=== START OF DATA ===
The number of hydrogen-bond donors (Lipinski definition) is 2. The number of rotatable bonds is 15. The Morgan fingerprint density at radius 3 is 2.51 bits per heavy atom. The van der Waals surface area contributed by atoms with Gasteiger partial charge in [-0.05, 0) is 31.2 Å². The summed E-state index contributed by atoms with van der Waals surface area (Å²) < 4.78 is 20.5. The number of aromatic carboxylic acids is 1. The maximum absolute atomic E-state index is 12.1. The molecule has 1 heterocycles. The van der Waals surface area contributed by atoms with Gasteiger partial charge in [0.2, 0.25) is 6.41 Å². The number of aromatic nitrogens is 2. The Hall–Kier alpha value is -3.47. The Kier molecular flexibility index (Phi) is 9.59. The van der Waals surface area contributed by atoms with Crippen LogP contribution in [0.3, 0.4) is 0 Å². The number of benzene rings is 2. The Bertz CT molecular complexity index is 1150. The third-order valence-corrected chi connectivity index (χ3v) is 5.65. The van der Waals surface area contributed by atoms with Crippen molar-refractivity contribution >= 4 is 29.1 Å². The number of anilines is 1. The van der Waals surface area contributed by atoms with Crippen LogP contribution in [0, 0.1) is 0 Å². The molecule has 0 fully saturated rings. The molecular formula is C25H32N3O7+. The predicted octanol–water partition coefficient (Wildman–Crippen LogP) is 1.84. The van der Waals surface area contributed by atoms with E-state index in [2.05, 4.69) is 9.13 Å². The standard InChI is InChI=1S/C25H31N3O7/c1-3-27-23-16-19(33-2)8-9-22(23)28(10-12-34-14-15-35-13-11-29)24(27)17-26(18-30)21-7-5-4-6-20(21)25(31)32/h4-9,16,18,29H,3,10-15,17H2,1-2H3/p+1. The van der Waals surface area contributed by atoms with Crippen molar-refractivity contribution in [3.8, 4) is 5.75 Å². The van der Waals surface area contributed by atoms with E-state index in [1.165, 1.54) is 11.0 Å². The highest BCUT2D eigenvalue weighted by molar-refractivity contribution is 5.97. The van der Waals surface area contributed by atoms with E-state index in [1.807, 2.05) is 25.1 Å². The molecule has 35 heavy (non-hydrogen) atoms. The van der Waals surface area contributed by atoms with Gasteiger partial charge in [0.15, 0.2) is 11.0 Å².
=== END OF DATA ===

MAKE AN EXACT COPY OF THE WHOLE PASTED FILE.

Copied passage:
The number of hydrogen-bond donors (Lipinski definition) is 2. The number of rotatable bonds is 15. The Morgan fingerprint density at radius 3 is 2.51 bits per heavy atom. The van der Waals surface area contributed by atoms with Gasteiger partial charge in [-0.05, 0) is 31.2 Å². The summed E-state index contributed by atoms with van der Waals surface area (Å²) < 4.78 is 20.5. The number of aromatic carboxylic acids is 1. The maximum absolute atomic E-state index is 12.1. The molecule has 1 heterocycles. The van der Waals surface area contributed by atoms with Gasteiger partial charge in [0.2, 0.25) is 6.41 Å². The number of aromatic nitrogens is 2. The Hall–Kier alpha value is -3.47. The Kier molecular flexibility index (Phi) is 9.59. The van der Waals surface area contributed by atoms with Crippen LogP contribution in [0.3, 0.4) is 0 Å². The number of benzene rings is 2. The Bertz CT molecular complexity index is 1150. The third-order valence-corrected chi connectivity index (χ3v) is 5.65. The van der Waals surface area contributed by atoms with Crippen molar-refractivity contribution >= 4 is 29.1 Å². The number of anilines is 1. The van der Waals surface area contributed by atoms with Crippen LogP contribution in [0, 0.1) is 0 Å². The molecule has 0 fully saturated rings. The molecular formula is C25H32N3O7+. The predicted octanol–water partition coefficient (Wildman–Crippen LogP) is 1.84. The van der Waals surface area contributed by atoms with E-state index in [2.05, 4.69) is 9.13 Å². The standard InChI is InChI=1S/C25H31N3O7/c1-3-27-23-16-19(33-2)8-9-22(23)28(10-12-34-14-15-35-13-11-29)24(27)17-26(18-30)21-7-5-4-6-20(21)25(31)32/h4-9,16,18,29H,3,10-15,17H2,1-2H3/p+1. The van der Waals surface area contributed by atoms with Crippen molar-refractivity contribution in [3.8, 4) is 5.75 Å². The van der Waals surface area contributed by atoms with E-state index in [1.165, 1.54) is 11.0 Å². The highest BCUT2D eigenvalue weighted by molar-refractivity contribution is 5.97. The van der Waals surface area contributed by atoms with E-state index in [1.807, 2.05) is 25.1 Å². The molecule has 35 heavy (non-hydrogen) atoms. The van der Waals surface area contributed by atoms with Gasteiger partial charge in [0.15, 0.2) is 11.0 Å².